Labour pledges cost-free renationalisation to end “freeloading water companies' stranglehold ove

Shadow chancellor John McDonnell MP launched a blistering attack on the water industry over the weekend. His chief criticisms concerned: dividends and tax.

  • Dividend payments – of c£13bn since 2010 while firms hiked up prices for customers. According to Labour Party analysis, annual dividend payments have jumped up by around 11%, while at roughly the same time average household water bills have risen by around 8%.

  • Tax – short-changing taxpayers by receiving more in tax breaks than they have paid in tax.

McDonnell (pictured) said: “Our water system is broken. It is a national scandal that since 2010 these companies have paid out billions to their shareholders, almost all their profits, whilst receiving more in tax credits than they paid in tax. These companies operate regional monopolies which have profited at the expense of consumers who have no choice in who supplies their water. Yet at the same time they hike up prices and load up on debt while shelling out billions in dividend payments to shareholders.

“Rather than the scandal of rip off prices and huge dividend payments, we will bring them back into public hands, so we see more investment and lower prices. The next Labour government will call an end to the privatisation of our public sector, and call time on the freeloading water companies that have a stranglehold over many working households. Instead, Labour will replace this dysfunctional system with a network of regional, publicly-owned water companies.”

The Labour Party provided more detail on its thinking on renationalising key public services including water, energy and rail over the weekend at its Alternative Models of Ownership conference, and in a report of the same name. This included the claim that its renationalisation plans would be cost-free.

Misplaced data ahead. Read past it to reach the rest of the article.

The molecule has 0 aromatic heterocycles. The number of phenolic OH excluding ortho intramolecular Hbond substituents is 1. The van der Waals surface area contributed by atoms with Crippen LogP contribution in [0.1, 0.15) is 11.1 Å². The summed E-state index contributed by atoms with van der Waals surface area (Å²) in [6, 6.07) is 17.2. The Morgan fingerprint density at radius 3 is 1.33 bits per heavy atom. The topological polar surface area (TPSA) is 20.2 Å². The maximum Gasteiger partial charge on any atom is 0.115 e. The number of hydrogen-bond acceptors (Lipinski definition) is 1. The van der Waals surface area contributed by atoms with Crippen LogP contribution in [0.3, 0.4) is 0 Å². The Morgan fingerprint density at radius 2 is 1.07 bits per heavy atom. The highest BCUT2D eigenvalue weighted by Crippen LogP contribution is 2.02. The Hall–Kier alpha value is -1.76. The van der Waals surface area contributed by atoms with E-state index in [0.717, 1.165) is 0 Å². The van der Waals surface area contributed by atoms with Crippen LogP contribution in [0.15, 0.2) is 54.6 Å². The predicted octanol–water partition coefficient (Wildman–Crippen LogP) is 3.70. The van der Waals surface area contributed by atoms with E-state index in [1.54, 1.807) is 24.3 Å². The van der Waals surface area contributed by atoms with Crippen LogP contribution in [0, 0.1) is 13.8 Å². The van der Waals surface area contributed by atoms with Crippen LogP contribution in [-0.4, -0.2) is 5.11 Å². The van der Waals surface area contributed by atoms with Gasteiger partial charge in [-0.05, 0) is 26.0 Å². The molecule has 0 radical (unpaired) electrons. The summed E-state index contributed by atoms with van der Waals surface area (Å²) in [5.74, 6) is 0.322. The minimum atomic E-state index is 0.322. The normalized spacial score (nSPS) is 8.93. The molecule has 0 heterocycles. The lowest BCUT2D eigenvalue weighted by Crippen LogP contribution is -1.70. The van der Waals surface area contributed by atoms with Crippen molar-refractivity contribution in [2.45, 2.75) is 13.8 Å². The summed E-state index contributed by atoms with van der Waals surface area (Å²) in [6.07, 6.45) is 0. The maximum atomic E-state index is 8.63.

This followed hot of the heels of a separate report out last week produced independently by the Social Market Foundation but funded by Anglian Water, Severn Trent, South West Water and United Utilities on The cost of nationalising the water industry in England. This found nationalisation would cost £90bn, entailing a 5% increase in government debt levels as well as long term investment requirements.

Commenting on Sunday, Water UK chief executive Michael Roberts said: “It’s wrong for Labour to suggest that our water system is broken. Water companies secure capital provided by lenders and shareholders, who need water companies to make a return in order to finance significant improvements to the industry.

“Under public ownership, the water sector in England was starved of cash and standards were poor. Private companies have instead invested heavily to reduce leakage, improve drinking water quality, and protect the environment – and they continue to invest £8 billion each year in even better services. In real terms, bills are roughly where they were 20 years ago and will be falling over the next few years.”